Google Analytics reports our site to have an average page load time of about 4.5-6 seconds. Naturally, this sounds as a concern.

However, we never see these page load times when the page is rendering, it feels like it takes around a second.

The reason for the discrepancy here I believe is that GA measures every single request, even those that does not produce screen content. Such requests might be third-party scripts such as the GA-script itself and other resources.

Thinking about web usability I'm really only interested in how the response times feel to the user. Am I right?

Also, is there a standard way to measure the actual time it takes for the page to render? Using Google Speed Tracer I can see that there are 2 DOMContentLoaded events firing but these are at 4.83s and 5.36s respectively.

  • Yes, I also think google analyticss measure the time from visitor perspective. So, if a lot of visitors are from are with slow internet connectivity, it should show larger time, I guess. And, what about tracing it from google webmaster tool's crawling time for measurements of boots?
    – Rana
    Jan 11, 2013 at 8:55
  • "Google Analytics Site Speed measures page load time as experienced by your visitors", but response time/user experience is a big factor. More info about GA Site Speed: support.google.com/analytics/bin/…
    – MrWhite
    Jan 11, 2013 at 10:39

5 Answers 5


you are absolutely right for being concerned about users experience when they browse to your website. But I think when you see that it's about around one second it's because you are a returning visitor and some of your website's files are in your browser cache, and when google measure load time, they refer to a new visitor.


I think you may be confused about a few things. First, GA measures exactly the same things for you as well as your visitors (unless the user is receiving different content). Any third party scripts loaded on a page are loaded for your users and you just the same. So there cannot be a discrepancy there.

The load times shown in GA are only for web pages. If you load an image or script direct in the browser GA has no way of knowing (because the script is in your web pages).

Any discrepancies you are seeing will be down to one of these factors:

  • You have a faster connection speed than most of your users.
  • You have a better computer than most of your users.
  • You are closer to your server than most of your users.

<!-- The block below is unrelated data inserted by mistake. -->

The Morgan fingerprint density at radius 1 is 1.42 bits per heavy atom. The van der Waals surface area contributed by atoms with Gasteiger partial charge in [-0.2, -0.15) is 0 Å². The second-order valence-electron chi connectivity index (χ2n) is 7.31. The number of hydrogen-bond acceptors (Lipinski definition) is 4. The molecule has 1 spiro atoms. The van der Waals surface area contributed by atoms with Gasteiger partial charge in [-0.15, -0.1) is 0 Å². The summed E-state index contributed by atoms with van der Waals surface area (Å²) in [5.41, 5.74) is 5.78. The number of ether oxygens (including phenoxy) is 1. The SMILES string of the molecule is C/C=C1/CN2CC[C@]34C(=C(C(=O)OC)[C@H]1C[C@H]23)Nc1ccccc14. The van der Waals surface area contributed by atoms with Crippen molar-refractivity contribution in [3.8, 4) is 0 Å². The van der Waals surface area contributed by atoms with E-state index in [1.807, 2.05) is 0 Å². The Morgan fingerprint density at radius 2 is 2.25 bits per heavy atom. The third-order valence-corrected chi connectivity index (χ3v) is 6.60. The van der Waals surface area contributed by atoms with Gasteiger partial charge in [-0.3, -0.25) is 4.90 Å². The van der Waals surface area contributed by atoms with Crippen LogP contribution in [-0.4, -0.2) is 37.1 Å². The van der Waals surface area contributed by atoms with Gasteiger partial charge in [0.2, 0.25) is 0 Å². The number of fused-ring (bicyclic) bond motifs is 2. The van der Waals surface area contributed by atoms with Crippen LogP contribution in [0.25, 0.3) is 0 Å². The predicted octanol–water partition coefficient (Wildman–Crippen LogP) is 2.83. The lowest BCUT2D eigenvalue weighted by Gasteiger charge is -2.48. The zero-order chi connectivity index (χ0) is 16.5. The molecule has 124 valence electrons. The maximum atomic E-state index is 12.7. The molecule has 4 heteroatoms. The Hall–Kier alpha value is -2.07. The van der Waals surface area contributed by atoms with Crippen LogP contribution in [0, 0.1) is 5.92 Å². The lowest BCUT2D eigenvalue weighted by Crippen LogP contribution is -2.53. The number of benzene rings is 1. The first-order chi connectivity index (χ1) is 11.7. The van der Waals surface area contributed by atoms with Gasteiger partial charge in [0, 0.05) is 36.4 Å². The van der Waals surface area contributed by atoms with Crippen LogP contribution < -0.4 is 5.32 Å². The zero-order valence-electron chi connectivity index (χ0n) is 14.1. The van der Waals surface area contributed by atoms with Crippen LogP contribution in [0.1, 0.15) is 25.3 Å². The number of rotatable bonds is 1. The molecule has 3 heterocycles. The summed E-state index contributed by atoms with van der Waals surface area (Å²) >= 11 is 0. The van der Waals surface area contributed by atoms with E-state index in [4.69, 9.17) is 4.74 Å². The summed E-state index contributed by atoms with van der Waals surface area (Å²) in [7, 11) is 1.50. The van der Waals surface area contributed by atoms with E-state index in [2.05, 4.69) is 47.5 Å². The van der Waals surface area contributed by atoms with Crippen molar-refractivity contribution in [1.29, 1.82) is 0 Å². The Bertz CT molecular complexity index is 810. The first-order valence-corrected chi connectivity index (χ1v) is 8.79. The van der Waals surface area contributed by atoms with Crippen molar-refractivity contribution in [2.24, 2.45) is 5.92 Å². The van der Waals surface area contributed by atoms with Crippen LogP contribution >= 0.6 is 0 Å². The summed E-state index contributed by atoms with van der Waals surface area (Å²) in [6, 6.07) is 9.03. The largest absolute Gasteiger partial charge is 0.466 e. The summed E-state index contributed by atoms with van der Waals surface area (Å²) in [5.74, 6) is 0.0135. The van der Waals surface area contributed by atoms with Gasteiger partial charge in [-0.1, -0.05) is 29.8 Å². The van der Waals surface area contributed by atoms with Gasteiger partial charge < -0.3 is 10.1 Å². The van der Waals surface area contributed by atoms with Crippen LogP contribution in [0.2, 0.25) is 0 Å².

• A handful of users are on really slow connections or a page load had a blocking script that wasn't loading and had to wait until it timed out.

The last one in particular is quite common in my experience. If you look at individual page load times you will see some that have massive outliers. There isn't really anything you can do about that.


For a general feel on how fast the site is loading from different locations try this service: http://tools.pingdom.com/fpt/ It is pretty good.

  • 1
    This isn't what's being asked for. He's questioning the numbers Google Analytics is giving. Sending him to an entirely different service that potentially uses a different method is going to tell him nothing.
    – Su'
    Jan 11, 2013 at 14:13

You can use Real-user Monitoring service. It's the best way for monitoring page load time.

You have: - Google Analytics - Cedexis Radar - Gomez - Keynote - Pingdom

and many others...


Are your biggest percentage of visitors based in the same location as you and your server ? If you have a Sweden based or European server and the majority of your visitors are US based. DNS could be your problem, you have to remember there is two very different aspects of page speed.

Perceived page speeds which are user experience motivated, and physical page speed which is actual server response to the location of which its being called.

You can use speed test tools such as http://webpagetest.org/ and select the testing location to compare different response times around the world. Another good resource is https://performance.sucuri.net/

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